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Diver Coaxes Octopus To Trade His Plastic Cup For A Shell

Margaret Tionquiao

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  • A diver from Iceland, Pall Sigurdsson, was filmed with a team of divers, while trying to persuade a veined octopus to abandon his plastic cup.
  • They tried to trade it with a hard shell, and protect the octopus as well as the potential predator.
  • Because coconut octopus are picky with the shells that they keep, it took some time before they were able to coax it to abandon the plastic cup.
  • Pall also shared that it took a while and almost all their air, but they saved the octopus from a “cruel fate.”

Pall Sigurdsson, an engineer and diving enthusiast from Iceland, was filmed while coaxing a baby coconut octopus to switch homes — from a transparent plastic cup for a hard shell — during his underwater adventures in Lembeh, Indonesia.

Pall and a team of divers stumbled upon a baby veined octopus sheltered in a plastic cup, according to reports. He said that it was his dive buddy who found the octopus and asked him to help.

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“It was our third dive that day, and we were all getting a little tired. My dive buddy sent me a hand signal saying that he found an octopus and asked me to come over for help,” he shared.

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Veined octopuses, like other smaller and weaker animals, have an instinct to protect themselves from predators, so they scavenge for aural materials — like coconut or clamshells — and turn them into a mobile home. However, like this octopus, they sometimes use whatever they find and end up with plastic cups or empty containers.

“They are clever animals,” Pall had said. He also said that they usually use whatever is in their environment to their advantage. Still, it has become more challenging now that trash has become “a permanent part of their environment.”

He called the transparent cup a catalyst for “a guaranteed death sentence.”
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Knowing that the transparent cup hardly offered any protection, Pall and his fellow divers took it upon themselves to help the tiny creature. They presented several shells and tried to exchange them with the plastic cup that the octopus had on, until the veined octopus finally reached out one of its tentacles, picked one beautiful shell, and abandoned the plastic cup.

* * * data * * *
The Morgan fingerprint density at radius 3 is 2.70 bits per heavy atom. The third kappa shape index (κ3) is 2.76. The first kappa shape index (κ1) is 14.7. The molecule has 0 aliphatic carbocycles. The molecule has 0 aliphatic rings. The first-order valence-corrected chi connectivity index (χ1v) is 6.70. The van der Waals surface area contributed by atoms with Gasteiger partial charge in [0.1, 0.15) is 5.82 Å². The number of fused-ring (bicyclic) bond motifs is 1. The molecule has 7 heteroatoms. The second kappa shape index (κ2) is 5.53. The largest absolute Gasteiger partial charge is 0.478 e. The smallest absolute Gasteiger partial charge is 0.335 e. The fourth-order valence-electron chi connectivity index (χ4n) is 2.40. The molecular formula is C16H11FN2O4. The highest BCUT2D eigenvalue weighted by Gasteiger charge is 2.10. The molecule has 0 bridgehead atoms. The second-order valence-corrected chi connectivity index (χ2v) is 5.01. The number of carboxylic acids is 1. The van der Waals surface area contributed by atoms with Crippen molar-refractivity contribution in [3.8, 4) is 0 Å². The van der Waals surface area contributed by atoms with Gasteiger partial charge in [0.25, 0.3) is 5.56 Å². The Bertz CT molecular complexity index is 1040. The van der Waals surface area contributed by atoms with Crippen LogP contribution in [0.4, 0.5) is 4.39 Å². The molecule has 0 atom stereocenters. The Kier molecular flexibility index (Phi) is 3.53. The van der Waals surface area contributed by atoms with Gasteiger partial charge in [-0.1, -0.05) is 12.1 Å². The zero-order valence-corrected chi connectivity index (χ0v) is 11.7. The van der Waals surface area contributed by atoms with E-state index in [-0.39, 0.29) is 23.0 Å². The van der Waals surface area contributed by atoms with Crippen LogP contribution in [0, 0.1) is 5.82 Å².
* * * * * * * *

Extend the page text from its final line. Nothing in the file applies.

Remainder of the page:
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He shared coconut octopuses are famed for being picky with their shells, so they weren’t surprised that the process of ‘evacuating’ the little guy took a while and several shells.

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“We spent a whole dive and most of our air saving this octopus from what was bound to be a cruel fate.”

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“The coconut octopus, also known as veined octopus, is born with the instinct to protect itself by creating a mobile home out of coconut or clam shells.”

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“This particular individual however has been trapped by their instincts and have made a home out of a plastic cup they found underwater.”

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“While a shell is a sturdy protection, a passing eel or flounder would probably swallow the cup with the octopus in it, most likely also killing the predator or weakening it to a point where it will be soon eaten by an even bigger fish.”

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“We found this particular octopus at about 20 meters under the water, we tried for a long time to give it shells hoping that it would trade the shell. Coconut octopus are famous for being very picky about which shells they keep so we had to try with many different shells before it found one to be acceptable.”

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Watch the video here.

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